Compliance Gets A Bad Rap
We tend to shun compliance and seek commitment, as though it’s a higher state of being. In fact they are both necessary at times, one is not superior to the other unless applied incorrectly.
I don’t think the general calls the division together to seek agreement on taking the next hill. The people on the plant floor should build the best cars they can, but shouldn’t be critical in deciding whether to pursue electric, hybrid, or hydrogen propulsion.
I did want board consensus (but not necessarily unanimity) on the ballet becoming a touring company and implementing term limits. That’s done by voting. The police don’t need consensus for participation of someone accepting a speeding ticket, but they certainly do in terms of reporting suspicious activity (“if you see something, say something”).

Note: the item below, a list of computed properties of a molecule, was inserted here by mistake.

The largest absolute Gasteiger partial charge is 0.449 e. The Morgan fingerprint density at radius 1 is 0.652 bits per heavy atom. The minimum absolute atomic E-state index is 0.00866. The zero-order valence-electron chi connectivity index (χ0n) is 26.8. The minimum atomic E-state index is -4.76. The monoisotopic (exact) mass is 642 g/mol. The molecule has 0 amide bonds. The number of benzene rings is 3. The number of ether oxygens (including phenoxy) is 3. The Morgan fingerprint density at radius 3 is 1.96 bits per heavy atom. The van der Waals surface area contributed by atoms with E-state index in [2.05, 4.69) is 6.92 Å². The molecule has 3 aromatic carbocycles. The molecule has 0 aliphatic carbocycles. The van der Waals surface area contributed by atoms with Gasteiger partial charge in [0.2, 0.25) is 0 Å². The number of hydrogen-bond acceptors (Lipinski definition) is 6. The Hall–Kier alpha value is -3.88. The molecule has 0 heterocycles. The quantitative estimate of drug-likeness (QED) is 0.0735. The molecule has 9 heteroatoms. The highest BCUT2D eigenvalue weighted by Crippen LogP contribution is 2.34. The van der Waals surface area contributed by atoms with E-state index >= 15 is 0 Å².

We need to stop artificially elevating certain forms of leadership and dynamics simply because they seem more “democratic.” I don’t want to participate in how my car is repaired and my dogs shun my participation in how to devour their meals.
“If we had had good kings, we’d all be monarchists.” —Lincoln Steffens